JACKSONVILLE BEACH, Fla. -- Life for many of us has gotten back to normal following Hurricane Matthew, but for residents in one Jacksonville Beach neighborhood their lives have been turned upside down.
Nearly two weeks after Hurricane Matthew, they are still waiting for the mess to be cleaned up. They said it has now become a health hazard.
“You've got furniture from living rooms and dining room and there's garbage piling up.”
Lisa Amato said her neighborhood, The Sanctuary, looks like a war zone.
“Obviously you can see the physical destruction, but I think the bigger impact that it's having is some trauma and when you see this filth laying around every day and seeing your memories and possessions laying around. I think it's probably emotionally more damaging than anything,” said Amato.
Her house wasn't flooded, but she says about 75 homes in her gated neighborhood near the Intracoastal Waterway were. All around her, piles of debris line the streets.
“The material, the drywall, the wood, it's all rotting. We've got furniture out here. The rain has collected. Animals are probably climbing inside of it. There's a sulfur gas coming off of the rotting dry rot and I worry for folks who may have respiratory issues. It's just it's a problem and needs to get taken care,” said Amato.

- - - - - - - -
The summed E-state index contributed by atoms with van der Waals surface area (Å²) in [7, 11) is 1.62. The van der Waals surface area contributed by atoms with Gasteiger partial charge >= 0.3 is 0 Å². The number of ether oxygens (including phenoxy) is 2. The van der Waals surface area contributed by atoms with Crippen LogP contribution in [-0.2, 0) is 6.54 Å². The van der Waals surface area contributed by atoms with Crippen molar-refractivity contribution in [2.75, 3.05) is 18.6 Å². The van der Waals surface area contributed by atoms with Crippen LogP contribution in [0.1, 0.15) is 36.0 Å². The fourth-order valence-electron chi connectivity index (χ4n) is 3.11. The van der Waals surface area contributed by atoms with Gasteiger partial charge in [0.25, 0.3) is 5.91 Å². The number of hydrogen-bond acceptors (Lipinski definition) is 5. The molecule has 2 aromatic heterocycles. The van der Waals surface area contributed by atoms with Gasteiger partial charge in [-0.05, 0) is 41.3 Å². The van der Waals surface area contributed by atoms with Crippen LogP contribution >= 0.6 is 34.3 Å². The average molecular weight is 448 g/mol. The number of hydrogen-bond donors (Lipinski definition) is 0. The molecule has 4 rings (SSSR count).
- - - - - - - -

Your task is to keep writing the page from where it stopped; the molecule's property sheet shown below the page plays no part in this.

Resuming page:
Her 11-year-old daughter, Kate, is battling cancer for a third time.
“I do have concerns for my daughter's health because she's got tumors in her lungs. I can't bring her outside. She can't breathe this air until it gets cleaned up,” said Amato. “You kind of feel like you're a prisoner in your home. This is a beautiful neighborhood we love our neighbors and she needs to be outside and see her friends and play, but for her safety and well-being I have to keep her indoors.”
The City of Jacksonville Beach has been waiting on FEMA to authorize them to haul away the debris from the gated neighborhood, but Mayor Charlie Latham said they're now at the point they can't wait any longer.
“We have contracts with debris haulers that come in and take that waste out from those who are in the city but not in HOAs. HOAs are private property. In order for us to get in there and be reimbursed we need to an approval from the federal government and we've been waiting and asking every day for that approval, and unfortunately it's taken so long it's become a health issue,” said Latham.
Latham said the city has decided to shoulder the cost to clean-up The Sanctuary. He estimates it will cost more than $100,000. This Saturday trucks will roll in to haul away the debris.
Amato is grateful to city leaders, but frustrated with FEMA.
“They've been irresponsible with how they have managed this emergency crisis. This is their job to come in and help citizens in times of emergency, and they have delayed and delayed the inspections and families are suffering as a result. It may be that the City of Jacksonville Beach is going to incur all of the expense for clearing the debris without federal reimbursement,” said Amato. “Furious. It's unacceptable.”
Latham said FEMA inspectors walked The Sanctuary neighborhood last weekend. He's hoping that they get the authorization they need from FEMA before Saturday so Jacksonville Beach can get reimbursed.
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